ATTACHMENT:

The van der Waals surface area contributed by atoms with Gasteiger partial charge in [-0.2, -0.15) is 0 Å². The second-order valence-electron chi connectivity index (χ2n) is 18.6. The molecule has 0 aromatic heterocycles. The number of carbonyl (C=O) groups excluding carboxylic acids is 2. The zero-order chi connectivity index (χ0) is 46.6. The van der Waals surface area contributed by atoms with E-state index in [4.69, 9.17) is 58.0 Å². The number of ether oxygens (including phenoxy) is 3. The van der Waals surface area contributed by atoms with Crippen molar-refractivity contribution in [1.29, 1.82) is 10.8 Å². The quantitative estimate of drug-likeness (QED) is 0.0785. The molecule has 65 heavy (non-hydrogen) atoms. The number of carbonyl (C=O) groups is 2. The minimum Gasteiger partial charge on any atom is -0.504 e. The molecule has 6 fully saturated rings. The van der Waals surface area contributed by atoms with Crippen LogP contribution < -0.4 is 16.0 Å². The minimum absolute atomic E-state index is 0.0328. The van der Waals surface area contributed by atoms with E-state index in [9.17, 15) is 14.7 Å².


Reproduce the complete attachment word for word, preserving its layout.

The van der Waals surface area contributed by atoms with Gasteiger partial charge in [-0.2, -0.15) is 0 Å². The second-order valence-electron chi connectivity index (χ2n) is 18.6. The molecule has 0 aromatic heterocycles. The number of carbonyl (C=O) groups excluding carboxylic acids is 2. The zero-order chi connectivity index (χ0) is 46.6. The van der Waals surface area contributed by atoms with E-state index in [4.69, 9.17) is 58.0 Å². The number of ether oxygens (including phenoxy) is 3. The van der Waals surface area contributed by atoms with Crippen molar-refractivity contribution in [1.29, 1.82) is 10.8 Å². The quantitative estimate of drug-likeness (QED) is 0.0785. The molecule has 65 heavy (non-hydrogen) atoms. The number of carbonyl (C=O) groups is 2. The minimum Gasteiger partial charge on any atom is -0.504 e. The molecule has 6 fully saturated rings. The van der Waals surface area contributed by atoms with Crippen LogP contribution < -0.4 is 16.0 Å². The minimum absolute atomic E-state index is 0.0328. The van der Waals surface area contributed by atoms with E-state index in [9.17, 15) is 14.7 Å².